CSBA Analyst Calls For F-35C Redesign

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sferrin

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Unread post12 Feb 2019, 19:46

wrightwing wrote:
popcorn wrote:If the idea is to put 1000 miles between the CBG and the DF-21D. it should be relatively easy for the Chinese to field even longer ranged AShBMs.

It's not the range of the missiles so much as the ability to target, at increasingly extended ranges. The Chinese have yet to demonstrate that they can generate targeting data against a moving/maneuvering target, at extended ranges. They've hit static targets, at known locations and at much shorter ranges. Hitting a target that doesn't want to be found, at 1000nm, (or 500nm, for that matter), under highly degraded ISR conditions, and that is protected by SM-2/3/6, is a challenge. In a shooting war, the OTH radars would likely be taken out by subs with Tomahawks, and bombers with JASSM-ER (and XR in the coming years.) Manned and unmanned ISR platforms would likely be engaged kinetically or non-kinetically, to degrade their kill chain. I wouldn't bet on their satellites being unmolested, either. We have a lot more resilience/redundancy built into to our systems, in that kind of scenario. In the mid 2020s and beyond, the carrier air wing will have a lot longer legs, with MQ-25 and ACE motors. With a 30 to 35% range increase on internal fuel, plus tanking up 500nm out, an F-35C will easily reach well past 1000nm (probably closer to 1250+.) If the USN ever buys JASSM-ER/XR, that would allow F-35s to hit targets at 1800 to 2200nm+ from the carrier. Even with JSOW-ER and JSM, F-35Cs could hit targets over 1500nm away.



Not too long ago the USN demoed the SM-6 Dual I shooting down an MRBM. I don't recall if they've tested it against an IRBM.
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steve2267

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Unread post12 Feb 2019, 20:23

sferrin wrote:Not too long ago the USN demoed the SM-6 Dual I shooting down an MRBM. I don't recall if they've tested it against an IRBM.


According to Wikipedia, the USN intercepted MRBM-representative targets in 2016 and 2017 with the SM-6. The US DoD classifies "Medium Range" Ballistic Missiles out to 3000km, or about 1620nm. So the SM-6 should be able to intercept DF-21. DF-26 might be stretching it a bit? But the SM-6 is being used in the terminal phase -- the "last few seconds before impact" -- so the inbound vampire is more-or-less coming straight down on top of you. That should make targeting easier, shouldn't it? Upon further reading of Wikipedia concerning MARV's (MAneuverable Re-entry Vehicles), it seems that Martin Marietta (Pershing II) and McDonnel Douglas (MARV contractor) may have been able to create an RV capable of evading ABM defenses. I can only surmise that a Mach 8+ RV is able to generate enough cross-track acceleration & velocity to evade a rising ABM. Sounds like a fascinating technical problem.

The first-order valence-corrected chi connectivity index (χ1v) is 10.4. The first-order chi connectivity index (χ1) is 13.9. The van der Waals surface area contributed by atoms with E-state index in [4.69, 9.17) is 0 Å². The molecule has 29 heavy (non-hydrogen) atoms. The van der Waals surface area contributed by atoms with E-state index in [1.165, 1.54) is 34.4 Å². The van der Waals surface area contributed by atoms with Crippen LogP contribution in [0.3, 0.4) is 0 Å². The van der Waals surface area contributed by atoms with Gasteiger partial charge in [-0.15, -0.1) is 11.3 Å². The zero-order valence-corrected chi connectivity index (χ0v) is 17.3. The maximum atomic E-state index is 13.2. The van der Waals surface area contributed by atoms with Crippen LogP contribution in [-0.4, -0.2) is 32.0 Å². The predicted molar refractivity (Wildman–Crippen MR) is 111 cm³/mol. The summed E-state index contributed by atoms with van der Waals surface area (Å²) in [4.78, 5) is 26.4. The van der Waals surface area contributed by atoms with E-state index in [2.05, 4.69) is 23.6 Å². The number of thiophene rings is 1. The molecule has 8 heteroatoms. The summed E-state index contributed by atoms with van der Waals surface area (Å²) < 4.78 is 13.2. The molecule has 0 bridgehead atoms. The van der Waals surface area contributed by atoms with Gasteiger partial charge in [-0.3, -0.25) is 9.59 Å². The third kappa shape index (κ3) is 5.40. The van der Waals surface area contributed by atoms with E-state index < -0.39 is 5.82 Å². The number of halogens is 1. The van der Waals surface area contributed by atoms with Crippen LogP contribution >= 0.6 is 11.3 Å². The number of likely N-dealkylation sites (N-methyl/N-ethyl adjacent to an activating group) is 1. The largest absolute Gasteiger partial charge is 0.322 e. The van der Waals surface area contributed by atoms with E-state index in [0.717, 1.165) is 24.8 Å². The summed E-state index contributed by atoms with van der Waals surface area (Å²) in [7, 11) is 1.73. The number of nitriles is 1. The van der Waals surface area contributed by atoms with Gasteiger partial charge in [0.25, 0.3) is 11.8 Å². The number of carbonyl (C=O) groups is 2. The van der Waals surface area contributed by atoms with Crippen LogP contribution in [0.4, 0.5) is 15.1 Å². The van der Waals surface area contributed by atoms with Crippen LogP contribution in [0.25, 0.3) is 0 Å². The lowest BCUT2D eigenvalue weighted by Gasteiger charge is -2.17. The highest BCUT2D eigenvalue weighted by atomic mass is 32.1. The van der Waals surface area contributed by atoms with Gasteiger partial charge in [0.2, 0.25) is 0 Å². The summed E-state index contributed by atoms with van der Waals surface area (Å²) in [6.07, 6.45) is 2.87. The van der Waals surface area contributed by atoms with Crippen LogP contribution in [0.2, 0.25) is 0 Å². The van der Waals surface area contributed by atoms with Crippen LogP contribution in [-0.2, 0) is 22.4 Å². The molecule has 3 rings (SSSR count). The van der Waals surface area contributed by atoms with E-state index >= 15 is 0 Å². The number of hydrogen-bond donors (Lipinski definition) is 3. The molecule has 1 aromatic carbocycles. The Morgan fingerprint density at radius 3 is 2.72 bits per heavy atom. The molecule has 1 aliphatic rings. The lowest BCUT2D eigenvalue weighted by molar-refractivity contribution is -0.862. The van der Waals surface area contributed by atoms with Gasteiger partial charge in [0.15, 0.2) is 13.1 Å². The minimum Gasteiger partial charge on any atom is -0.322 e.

Take an F-16, stir in A-7, dollop of F-117, gob of F-22, dash of F/A-18, sprinkle with AV-8B, stir well + bake. Whaddya get? F-35.
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sferrin

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Unread post12 Feb 2019, 20:40

steve2267 wrote:
sferrin wrote:Not too long ago the USN demoed the SM-6 Dual I shooting down an MRBM. I don't recall if they've tested it against an IRBM.


According to Wikipedia, the USN intercepted MRBM-representative targets in 2016 and 2017 with the SM-6. The US DoD classifies "Medium Range" Ballistic Missiles out to 3000km, or about 1620nm. So the SM-6 should be able to intercept DF-21. DF-26 might be stretching it a bit? But the SM-6 is being used in the terminal phase -- the "last few seconds before impact" -- so the inbound vampire is more-or-less coming straight down on top of you. That should make targeting easier, shouldn't it? Upon further reading of Wikipedia concerning MARV's (MAneuverable Re-entry Vehicles), it seems that Martin Marietta (Pershing II) and McDonnel Douglas (MARV contractor) may have been able to create an RV capable of evading ABM defenses. I can only surmise that a Mach 8+ RV is able to generate enough cross-track acceleration & velocity to evade a rising ABM. Sounds like a fascinating technical problem.


PAC-3 shooting down a maneuvering Pershing II RV:

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steve2267

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Unread post12 Feb 2019, 20:56

The intercept angle appears far closer to 90° than the 0° that I was suggesting. Very impressive. SM-6, if I recall, uses aerodynamic-only control surfaces, whereas PAC-3 has those divert motors for aggressive (?) terminal maneuvering. (Or am I mistaken?) PAC-3 is hit-to-kill, whereas SM-6 uses an explosive warhead. I wonder if that limits SM-6 effectiveness against the more energetic DF-26 type missiles (i.e. longer range IRBM's)?
Take an F-16, stir in A-7, dollop of F-117, gob of F-22, dash of F/A-18, sprinkle with AV-8B, stir well + bake. Whaddya get? F-35.
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Unread post12 Feb 2019, 21:08

Japan is partnering with the US MDA on the SM-3 IIA missile system. The SM-6 uses a seeker / radar based on the AIM-120C, but with a 13.5" dia rather than the 7" dia of the AMRAAM. Could an AESA seeker based on the work Japan is doing be in the SM-6's future? Would it bring any additional capability to the SM-6 in the ABM role?
Take an F-16, stir in A-7, dollop of F-117, gob of F-22, dash of F/A-18, sprinkle with AV-8B, stir well + bake. Whaddya get? F-35.
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Unread post12 Feb 2019, 23:48

steve2267 wrote:Japan is partnering with the US MDA on the SM-3 IIA missile system. The SM-6 uses a seeker / radar based on the AIM-120C, but with a 13.5" dia rather than the 7" dia of the AMRAAM. Could an AESA seeker based on the work Japan is doing be in the SM-6's future? Would it bring any additional capability to the SM-6 in the ABM role?


I doubt the radar will have any impact on the ability of a SM-6 to hit a ballistic target. The most important factors are going to be intercept geometry and warhead fuzing. Given speed of intercept, the intercept geometry is going to be set by the launching ship long before the SM-6 would have the ability to detect the target. Additionally, I would expect the engagement to be conducted with semi-active homing as opposed to active homing. A secondary IR homer might be useful, especially since the target will be very hot and all by itself in the sky.
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Unread post13 Feb 2019, 00:02